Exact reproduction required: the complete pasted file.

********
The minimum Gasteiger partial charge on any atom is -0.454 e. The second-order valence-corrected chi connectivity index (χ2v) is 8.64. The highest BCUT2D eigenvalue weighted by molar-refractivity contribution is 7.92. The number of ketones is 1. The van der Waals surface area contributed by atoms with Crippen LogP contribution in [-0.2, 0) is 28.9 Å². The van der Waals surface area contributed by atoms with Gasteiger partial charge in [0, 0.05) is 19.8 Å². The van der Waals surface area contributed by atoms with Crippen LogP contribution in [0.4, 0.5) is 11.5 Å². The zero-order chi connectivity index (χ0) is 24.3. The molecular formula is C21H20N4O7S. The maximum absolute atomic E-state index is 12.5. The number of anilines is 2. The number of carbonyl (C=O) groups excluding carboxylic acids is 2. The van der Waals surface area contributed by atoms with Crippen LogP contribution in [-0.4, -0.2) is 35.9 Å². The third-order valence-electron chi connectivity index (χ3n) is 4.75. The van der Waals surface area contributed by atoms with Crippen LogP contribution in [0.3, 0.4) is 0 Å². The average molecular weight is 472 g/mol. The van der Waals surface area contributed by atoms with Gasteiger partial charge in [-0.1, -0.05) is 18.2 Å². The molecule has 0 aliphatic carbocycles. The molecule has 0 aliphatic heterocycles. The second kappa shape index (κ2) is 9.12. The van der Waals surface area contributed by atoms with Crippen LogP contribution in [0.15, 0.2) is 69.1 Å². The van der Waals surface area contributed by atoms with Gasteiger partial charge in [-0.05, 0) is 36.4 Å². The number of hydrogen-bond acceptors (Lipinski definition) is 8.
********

The minimum Gasteiger partial charge on any atom is -0.454 e. The second-order valence-corrected chi connectivity index (χ2v) is 8.64. The highest BCUT2D eigenvalue weighted by molar-refractivity contribution is 7.92. The number of ketones is 1. The van der Waals surface area contributed by atoms with Crippen LogP contribution in [-0.2, 0) is 28.9 Å². The van der Waals surface area contributed by atoms with Gasteiger partial charge in [0, 0.05) is 19.8 Å². The van der Waals surface area contributed by atoms with Crippen LogP contribution in [0.4, 0.5) is 11.5 Å². The zero-order chi connectivity index (χ0) is 24.3. The molecular formula is C21H20N4O7S. The maximum absolute atomic E-state index is 12.5. The number of anilines is 2. The number of carbonyl (C=O) groups excluding carboxylic acids is 2. The van der Waals surface area contributed by atoms with Crippen LogP contribution in [-0.4, -0.2) is 35.9 Å². The third-order valence-electron chi connectivity index (χ3n) is 4.75. The van der Waals surface area contributed by atoms with Crippen LogP contribution in [0.3, 0.4) is 0 Å². The average molecular weight is 472 g/mol. The van der Waals surface area contributed by atoms with Gasteiger partial charge in [-0.1, -0.05) is 18.2 Å². The molecule has 0 aliphatic carbocycles. The molecule has 0 aliphatic heterocycles. The second kappa shape index (κ2) is 9.12. The van der Waals surface area contributed by atoms with Crippen LogP contribution in [0.15, 0.2) is 69.1 Å². The van der Waals surface area contributed by atoms with Gasteiger partial charge in [-0.05, 0) is 36.4 Å². The number of hydrogen-bond acceptors (Lipinski definition) is 8.